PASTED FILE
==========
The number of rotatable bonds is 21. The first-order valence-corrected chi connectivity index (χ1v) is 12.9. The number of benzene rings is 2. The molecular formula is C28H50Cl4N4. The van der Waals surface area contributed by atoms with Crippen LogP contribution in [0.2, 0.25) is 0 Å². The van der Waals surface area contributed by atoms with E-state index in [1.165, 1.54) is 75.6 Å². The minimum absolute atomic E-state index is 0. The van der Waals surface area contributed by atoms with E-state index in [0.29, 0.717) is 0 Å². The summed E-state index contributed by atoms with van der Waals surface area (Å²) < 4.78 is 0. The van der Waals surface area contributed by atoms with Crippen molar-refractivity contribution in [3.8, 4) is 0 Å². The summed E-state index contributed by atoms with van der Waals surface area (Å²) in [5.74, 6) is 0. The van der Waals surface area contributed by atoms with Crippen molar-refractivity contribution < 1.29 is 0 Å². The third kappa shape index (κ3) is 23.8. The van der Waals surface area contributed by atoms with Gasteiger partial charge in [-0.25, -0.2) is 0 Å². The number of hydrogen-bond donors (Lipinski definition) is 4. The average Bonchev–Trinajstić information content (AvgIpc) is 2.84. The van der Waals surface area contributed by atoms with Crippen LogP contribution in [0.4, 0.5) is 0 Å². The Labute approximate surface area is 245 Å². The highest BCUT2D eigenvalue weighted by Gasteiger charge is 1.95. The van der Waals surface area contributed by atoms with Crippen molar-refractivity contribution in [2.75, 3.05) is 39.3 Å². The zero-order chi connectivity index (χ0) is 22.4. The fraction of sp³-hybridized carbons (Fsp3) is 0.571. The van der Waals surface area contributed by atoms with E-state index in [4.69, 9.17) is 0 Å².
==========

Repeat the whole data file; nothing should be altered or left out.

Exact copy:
The number of rotatable bonds is 21. The first-order valence-corrected chi connectivity index (χ1v) is 12.9. The number of benzene rings is 2. The molecular formula is C28H50Cl4N4. The van der Waals surface area contributed by atoms with Crippen LogP contribution in [0.2, 0.25) is 0 Å². The van der Waals surface area contributed by atoms with E-state index in [1.165, 1.54) is 75.6 Å². The minimum absolute atomic E-state index is 0. The van der Waals surface area contributed by atoms with E-state index in [0.29, 0.717) is 0 Å². The summed E-state index contributed by atoms with van der Waals surface area (Å²) < 4.78 is 0. The van der Waals surface area contributed by atoms with Crippen molar-refractivity contribution in [3.8, 4) is 0 Å². The summed E-state index contributed by atoms with van der Waals surface area (Å²) in [5.74, 6) is 0. The van der Waals surface area contributed by atoms with Crippen molar-refractivity contribution < 1.29 is 0 Å². The third kappa shape index (κ3) is 23.8. The van der Waals surface area contributed by atoms with Gasteiger partial charge in [-0.25, -0.2) is 0 Å². The number of hydrogen-bond donors (Lipinski definition) is 4. The average Bonchev–Trinajstić information content (AvgIpc) is 2.84. The van der Waals surface area contributed by atoms with Crippen LogP contribution in [0.4, 0.5) is 0 Å². The Labute approximate surface area is 245 Å². The highest BCUT2D eigenvalue weighted by Gasteiger charge is 1.95. The van der Waals surface area contributed by atoms with Crippen molar-refractivity contribution in [2.75, 3.05) is 39.3 Å². The zero-order chi connectivity index (χ0) is 22.4. The fraction of sp³-hybridized carbons (Fsp3) is 0.571. The van der Waals surface area contributed by atoms with E-state index in [4.69, 9.17) is 0 Å².